Methods: We searched Embase, Medline and CINAHL databases for studies comparing outcomes for babies born between 27 and 31 weeks or between 1000 and 1500 g birth weight, based on designation of the neonatal unit where the baby was born or subsequently cared for (NICU vs non-NICU setting). Read More

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http://dx.doi.org/10.1136/bmjpo-2019-000583DOI Listing
http://www.ncbi.nlm.nih.gov/pmc/articles/PMC7101044PMC

Parent-reported early sleep problems and internalising, externalising and dysregulation symptoms in toddlers.

BMJ Paediatr Open 2020 10;4(1):e000622. Epub 2020 Mar 10.

Department of Public Health Solutions, Finnish Institute for Health and Welfare, Helsinki, Finland.

Background: The concurrence of sleep and socio-emotional development in children is well accepted. However, the predictive role of sleep problems in infancy and the development of emotional and behavioural problems later in childhood remain still unclear. Therefore, in this study we examined the associations between sleep problems in early childhood and internalising, externalising and dysregulation symptoms in toddlers. Read More

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http://dx.doi.org/10.1136/bmjpo-2019-000622DOI Listing
http://www.ncbi.nlm.nih.gov/pmc/articles/PMC7066614PMC

Nationwide, population-based study of school grades in practical and aesthetic subjects of children treated for brain tumour.

BMJ Paediatr Open 2020 15;4(1):e000619. Epub 2020 Mar 15.

Department of Special Education, Stockholm University, Stockholm, Sweden.

Background: Children treated for brain tumour (hereafter termed paediatric brain tumour survivors (PBTS)) often need extra support in school because of late-appearing side effects after their treatment. We explored how this group of children perform in the five practical and aesthetic (PRAEST) subjects: home and consumer studies, physical education and health, art, crafts and music.

Methods: In this nationwide population-based study of data from the Swedish Childhood Cancer Registry and Statistics Sweden, we included 475 children born between 1988 and 1996, diagnosed with a brain tumour before their 15th birthday. Read More

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http://dx.doi.org/10.1136/bmjpo-2019-000619DOI Listing
http://www.ncbi.nlm.nih.gov/pmc/articles/PMC7073787PMC

Interventions to treat pain in paediatric CFS/ME: a systematic review.

BMJ Paediatr Open 2020 5;4(1):e000617. Epub 2020 Mar 5.

Centre for Academic Child Health, Bristol Medical School, University of Bristol, Bristol, UK.

Background: Paediatric chronic fatigue syndrome/myalgic encephalomyelitis (CFS/ME) is common (prevalence 1%-2%). Two-thirds of children experience moderate or severe pain, which is associated with increased fatigue and poorer physical function. However, we do not know if treatment for CFS/ME improves pain. Read More

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http://dx.doi.org/10.1136/bmjpo-2019-000617DOI Listing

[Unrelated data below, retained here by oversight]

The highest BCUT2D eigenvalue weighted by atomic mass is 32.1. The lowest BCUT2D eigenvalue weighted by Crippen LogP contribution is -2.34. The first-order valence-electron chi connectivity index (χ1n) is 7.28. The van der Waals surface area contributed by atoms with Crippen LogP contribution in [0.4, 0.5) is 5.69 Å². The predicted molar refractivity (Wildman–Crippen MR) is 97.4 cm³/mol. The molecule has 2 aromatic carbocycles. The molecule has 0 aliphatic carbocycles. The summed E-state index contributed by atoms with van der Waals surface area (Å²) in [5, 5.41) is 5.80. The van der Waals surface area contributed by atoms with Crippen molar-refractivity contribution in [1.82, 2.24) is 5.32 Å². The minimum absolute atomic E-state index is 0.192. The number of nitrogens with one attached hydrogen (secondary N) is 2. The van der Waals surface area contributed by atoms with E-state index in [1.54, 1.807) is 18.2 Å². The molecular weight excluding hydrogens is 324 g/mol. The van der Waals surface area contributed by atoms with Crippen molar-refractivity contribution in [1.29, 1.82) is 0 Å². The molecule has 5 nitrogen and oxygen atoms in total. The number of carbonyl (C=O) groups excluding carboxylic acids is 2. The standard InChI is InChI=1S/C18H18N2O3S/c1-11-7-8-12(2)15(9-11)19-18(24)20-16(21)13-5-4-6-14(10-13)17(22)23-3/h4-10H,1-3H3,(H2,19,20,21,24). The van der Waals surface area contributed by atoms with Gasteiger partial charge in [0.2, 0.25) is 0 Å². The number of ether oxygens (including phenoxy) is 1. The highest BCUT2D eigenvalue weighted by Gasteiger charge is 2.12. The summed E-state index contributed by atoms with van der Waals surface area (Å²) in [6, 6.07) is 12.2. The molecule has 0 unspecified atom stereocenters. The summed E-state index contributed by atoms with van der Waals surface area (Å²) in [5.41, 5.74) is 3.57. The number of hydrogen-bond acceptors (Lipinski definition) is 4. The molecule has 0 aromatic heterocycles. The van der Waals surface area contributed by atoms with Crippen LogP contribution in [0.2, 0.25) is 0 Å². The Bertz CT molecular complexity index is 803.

http://www.ncbi.nlm.nih.gov/pmc/articles/PMC7059437PMC

Asylum seeking children and adolescents in Australian immigration detention on Nauru: a longitudinal cohort study.

BMJ Paediatr Open 2020 15;4(1):e000615. Epub 2020 Mar 15.

School of Women's and Children's Health, University of New South Wales - Randwick Campus, Randwick, New South Wales, Australia.

Introduction: Immigration detention has a profound and negative impact on the physical health, mental health, development and social-emotional well-being of children, adolescents and their families. Australian clinicians will report results from detailed health and well-being assessments of asylum seeking children and adolescents who have experienced prolonged immigration detention.

Methods And Analysis: This is a national, multicentre study with a longitudinal cohort design that will document health and well-being outcomes of the children and adolescents who have been detained in offshore detention on the remote island of Nauru. Read More

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http://dx.doi.org/10.1136/bmjpo-2019-000615DOI Listing
http://www.ncbi.nlm.nih.gov/pmc/articles/PMC7073805PMC

Interventions to improve quantitative measures of parent satisfaction in neonatal care: a systematic review.

BMJ Paediatr Open 2020 15;4(1):e000613. Epub 2020 Mar 15.

Neonatal Medicine, School of Public Health, Faculty of Medicine, Imperial College London, London, UK.

Objective: Interventions improving parent satisfaction can reduce parent stress, may improve parent-infant bonding and infant outcomes. Our objective was to systematically review neonatal interventions relating to parents of infants of all gestations where an outcome was parent satisfaction.

Methods: We searched the databases MEDLINE, EMBASE, PsychINFO, Cochrane Central Register of Controlled Trials, CINAHL, HMIC, Maternity and Infant Care between 1 January 1946 and 1 October 2017. Read More